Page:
New research quantifies the “wow” factor
A new study has quantified the impact of fleeting natural events on humans for the first time.
A recent study has quantified for the first time the impact that fleeting natural events such as sunrise and sunset have on humans. Researchers wanted to identify the impact of these events on individuals and understand their impact.
Although the effects of nature on mental health have been extensively researched, most studies have only evaluated these effects under calm weather conditions and clear skies. Surprisingly few studies, however, have examined how humans respond to weather variations and the Sun’s diurnal patterns, known as “ephemeral phenomena.”
To fill this gap, the researchers used the latest computer graphics to show more than 2,500 participants carefully controlled images of both urban and natural environments. When these scenes included elements such as sunrise and sunset, participants found them to be significantly more beautiful than at any other time of day in sunny conditions.
Unexpectedly, the paper revealed that sunrise and sunset could also significantly increase people’s sense of awe. An emotion that’s usually difficult to evoke, showing that awe has the potential to improve mood, encourage positive social behavior, and increase positive emotions—all valuable factors in increasing overall well-being.
Published in Journal of Environmental Psychology, the paper also considered rarer events such as rainbows, thunderstorms and starry, moonlit skies in the experiment. Each of these phenomena altered the extent to which people experienced beauty and awe in diverse landscapes versus sunny, blue skies.
Crucially, these changes also resulted in different ratings of the environments – assessed by asking participants how much they would be willing to pay to experience each scene in the real world.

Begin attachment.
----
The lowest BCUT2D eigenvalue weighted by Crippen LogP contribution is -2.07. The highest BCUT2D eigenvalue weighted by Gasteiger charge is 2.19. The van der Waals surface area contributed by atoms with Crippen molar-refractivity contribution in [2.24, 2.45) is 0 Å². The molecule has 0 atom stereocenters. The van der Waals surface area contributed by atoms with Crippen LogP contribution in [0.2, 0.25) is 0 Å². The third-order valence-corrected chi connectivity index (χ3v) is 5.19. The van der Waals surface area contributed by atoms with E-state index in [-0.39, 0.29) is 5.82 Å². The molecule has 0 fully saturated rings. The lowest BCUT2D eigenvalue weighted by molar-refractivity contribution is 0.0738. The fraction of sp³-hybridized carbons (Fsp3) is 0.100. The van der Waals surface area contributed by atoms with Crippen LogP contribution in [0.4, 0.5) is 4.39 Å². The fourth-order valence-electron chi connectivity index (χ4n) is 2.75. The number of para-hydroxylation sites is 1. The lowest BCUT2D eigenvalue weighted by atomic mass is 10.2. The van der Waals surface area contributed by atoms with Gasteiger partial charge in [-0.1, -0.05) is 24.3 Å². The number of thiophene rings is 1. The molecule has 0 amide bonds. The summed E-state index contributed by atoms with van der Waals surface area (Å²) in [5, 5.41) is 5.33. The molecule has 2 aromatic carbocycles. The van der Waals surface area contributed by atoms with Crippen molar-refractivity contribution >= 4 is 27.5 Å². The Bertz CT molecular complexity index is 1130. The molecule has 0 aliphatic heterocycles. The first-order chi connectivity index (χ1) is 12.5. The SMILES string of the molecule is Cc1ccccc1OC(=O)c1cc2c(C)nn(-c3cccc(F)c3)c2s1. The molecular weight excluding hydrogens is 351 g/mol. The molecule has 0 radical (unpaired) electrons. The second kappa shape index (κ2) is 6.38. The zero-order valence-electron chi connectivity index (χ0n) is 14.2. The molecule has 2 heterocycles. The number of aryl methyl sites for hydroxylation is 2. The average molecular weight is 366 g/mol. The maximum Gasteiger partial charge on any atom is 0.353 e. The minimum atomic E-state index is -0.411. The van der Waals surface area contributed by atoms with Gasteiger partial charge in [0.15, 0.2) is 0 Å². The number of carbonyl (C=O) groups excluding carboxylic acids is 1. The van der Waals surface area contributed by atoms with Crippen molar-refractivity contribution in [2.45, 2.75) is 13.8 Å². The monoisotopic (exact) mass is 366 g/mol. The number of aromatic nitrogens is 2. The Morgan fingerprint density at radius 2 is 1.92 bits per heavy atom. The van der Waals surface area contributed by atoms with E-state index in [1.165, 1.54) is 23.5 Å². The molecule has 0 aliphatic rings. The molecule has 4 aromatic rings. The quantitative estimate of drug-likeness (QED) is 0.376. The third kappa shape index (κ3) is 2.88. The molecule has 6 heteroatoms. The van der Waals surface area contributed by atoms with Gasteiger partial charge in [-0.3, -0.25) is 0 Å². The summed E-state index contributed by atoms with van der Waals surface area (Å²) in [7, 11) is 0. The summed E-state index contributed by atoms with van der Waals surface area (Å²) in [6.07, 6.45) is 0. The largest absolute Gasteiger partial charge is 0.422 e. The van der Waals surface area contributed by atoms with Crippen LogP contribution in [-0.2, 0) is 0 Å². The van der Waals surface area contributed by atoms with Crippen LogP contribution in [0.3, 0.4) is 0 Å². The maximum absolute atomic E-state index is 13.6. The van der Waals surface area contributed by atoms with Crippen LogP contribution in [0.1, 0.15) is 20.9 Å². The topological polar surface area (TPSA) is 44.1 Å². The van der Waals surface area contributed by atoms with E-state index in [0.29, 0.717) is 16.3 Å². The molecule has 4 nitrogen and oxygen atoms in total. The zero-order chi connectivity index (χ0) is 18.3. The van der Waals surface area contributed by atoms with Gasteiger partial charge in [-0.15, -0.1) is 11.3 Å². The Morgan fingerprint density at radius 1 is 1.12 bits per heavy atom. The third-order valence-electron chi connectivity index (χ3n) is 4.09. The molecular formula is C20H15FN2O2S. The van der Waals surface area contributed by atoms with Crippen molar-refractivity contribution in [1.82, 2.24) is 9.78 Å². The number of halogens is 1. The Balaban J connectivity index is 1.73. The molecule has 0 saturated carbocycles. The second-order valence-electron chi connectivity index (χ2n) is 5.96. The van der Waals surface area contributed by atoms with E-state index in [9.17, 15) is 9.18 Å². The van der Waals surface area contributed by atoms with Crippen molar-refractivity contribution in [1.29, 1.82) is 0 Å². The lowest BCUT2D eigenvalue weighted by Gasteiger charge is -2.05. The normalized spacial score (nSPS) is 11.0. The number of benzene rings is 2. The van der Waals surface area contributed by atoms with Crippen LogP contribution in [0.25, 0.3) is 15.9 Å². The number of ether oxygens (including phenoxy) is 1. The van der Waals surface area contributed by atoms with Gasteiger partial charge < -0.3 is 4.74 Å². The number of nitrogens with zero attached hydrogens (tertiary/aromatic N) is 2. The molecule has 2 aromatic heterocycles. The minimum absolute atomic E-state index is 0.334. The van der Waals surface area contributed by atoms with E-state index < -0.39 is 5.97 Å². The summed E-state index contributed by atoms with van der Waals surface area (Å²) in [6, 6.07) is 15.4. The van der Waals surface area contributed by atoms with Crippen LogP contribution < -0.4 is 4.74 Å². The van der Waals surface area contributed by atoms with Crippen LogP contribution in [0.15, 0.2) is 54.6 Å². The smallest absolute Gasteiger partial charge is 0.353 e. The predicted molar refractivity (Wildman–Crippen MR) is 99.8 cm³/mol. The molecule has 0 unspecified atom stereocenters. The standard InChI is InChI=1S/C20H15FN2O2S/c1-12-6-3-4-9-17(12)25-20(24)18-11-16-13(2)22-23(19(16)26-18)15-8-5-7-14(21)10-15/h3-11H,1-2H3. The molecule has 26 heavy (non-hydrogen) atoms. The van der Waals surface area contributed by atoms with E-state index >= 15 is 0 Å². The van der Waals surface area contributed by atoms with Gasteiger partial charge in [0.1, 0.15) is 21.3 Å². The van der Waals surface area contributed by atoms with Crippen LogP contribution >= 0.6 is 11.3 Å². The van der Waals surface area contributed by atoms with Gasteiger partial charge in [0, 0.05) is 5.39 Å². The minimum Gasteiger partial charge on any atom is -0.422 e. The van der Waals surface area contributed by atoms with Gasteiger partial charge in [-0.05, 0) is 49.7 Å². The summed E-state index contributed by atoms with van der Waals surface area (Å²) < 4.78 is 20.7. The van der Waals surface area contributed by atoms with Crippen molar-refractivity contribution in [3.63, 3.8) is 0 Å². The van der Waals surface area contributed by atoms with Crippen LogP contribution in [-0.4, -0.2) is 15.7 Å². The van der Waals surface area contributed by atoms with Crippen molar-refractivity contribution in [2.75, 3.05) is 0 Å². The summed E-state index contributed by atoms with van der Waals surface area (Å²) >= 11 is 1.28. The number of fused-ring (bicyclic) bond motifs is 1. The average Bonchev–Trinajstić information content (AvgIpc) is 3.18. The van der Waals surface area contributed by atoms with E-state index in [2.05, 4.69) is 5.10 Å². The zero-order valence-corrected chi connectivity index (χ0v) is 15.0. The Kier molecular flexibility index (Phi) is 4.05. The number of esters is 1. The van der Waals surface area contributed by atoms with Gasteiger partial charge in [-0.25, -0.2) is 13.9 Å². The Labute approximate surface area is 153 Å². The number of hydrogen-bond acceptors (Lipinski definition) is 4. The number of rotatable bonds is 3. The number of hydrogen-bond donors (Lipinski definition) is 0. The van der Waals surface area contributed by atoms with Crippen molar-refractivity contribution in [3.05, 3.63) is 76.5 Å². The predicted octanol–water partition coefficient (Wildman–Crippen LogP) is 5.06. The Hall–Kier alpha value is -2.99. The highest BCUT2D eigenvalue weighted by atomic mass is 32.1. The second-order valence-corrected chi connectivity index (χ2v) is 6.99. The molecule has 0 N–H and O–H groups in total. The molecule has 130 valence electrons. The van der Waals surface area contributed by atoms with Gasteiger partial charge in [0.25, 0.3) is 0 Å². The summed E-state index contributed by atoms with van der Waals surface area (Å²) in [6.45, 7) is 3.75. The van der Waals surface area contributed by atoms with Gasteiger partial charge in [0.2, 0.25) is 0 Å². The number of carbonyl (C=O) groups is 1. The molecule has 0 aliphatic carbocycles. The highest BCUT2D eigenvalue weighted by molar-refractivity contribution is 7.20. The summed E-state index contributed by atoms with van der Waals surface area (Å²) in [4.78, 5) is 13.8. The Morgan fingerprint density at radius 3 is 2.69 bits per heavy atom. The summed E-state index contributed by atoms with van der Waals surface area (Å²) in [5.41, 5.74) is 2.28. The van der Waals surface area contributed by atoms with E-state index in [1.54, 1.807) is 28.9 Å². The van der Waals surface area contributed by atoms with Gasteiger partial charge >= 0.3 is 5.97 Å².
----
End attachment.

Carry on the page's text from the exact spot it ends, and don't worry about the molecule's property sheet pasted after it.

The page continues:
Participants were willing to pay a premium of nearly 10 percent to visit a natural setting at sunrise compared to blue skies. The research team said this type of added value is usually attributed to more enduring features, such as scenic lakes or historic buildings. They suggested that encouraging people to experience sunsets and sunrises could increase wellbeing and be used as part of the green prescription, where nature plays a therapeutic role in mental health treatments.
Alex Smalley, a Ph.D. Fellow at the University of Exeter and lead author of the study, said: “We all know the urge to snap a picture of a brilliant sunset or an unexpected rainbow. The term “sunset” has over 300 million tags on Instagram and people have told us that they would be willing to pay a premium to experience these phenomena, but of course we can all experience them for free. Our research shows that waking up a little earlier for sunrise or planning a walk to catch the sunset might be worth the effort—the “wow” factor associated with these encounters might have small but significant bumps in Trigger feelings of beauty and awe, which in turn have positive effects on psychological well-being.”
The authors also noted that the occurrences of the phenomena they tested can vary widely depending on where people live. Those on the east-facing coasts can see sunrise more easily, while those on the west experience sunset more often. Likewise, the UK can experience more thunderstorms in the summer, but have more rainbows in the winter.
Alex Smalley added: “Most of the phenomena we tested can be fleeting and unpredictable, and we believe this novelty is in part behind the effects we see. Given their potential to transform people’s experiences in both natural and urban landscapes, there could be real value in highlighting how and where these events can be experienced, particularly in cities.”
Reference: “Beyond Thinking Under Blue Skies: Daily Patterns and Ephemeral Meteorological Phenomena Influence Appraisals of Beauty, Awe, and Value in Urban and Natural Landscapes” by Alexander J. Smalley and Mathew P. White, January 10, 2023, Journal of Environmental Psychology.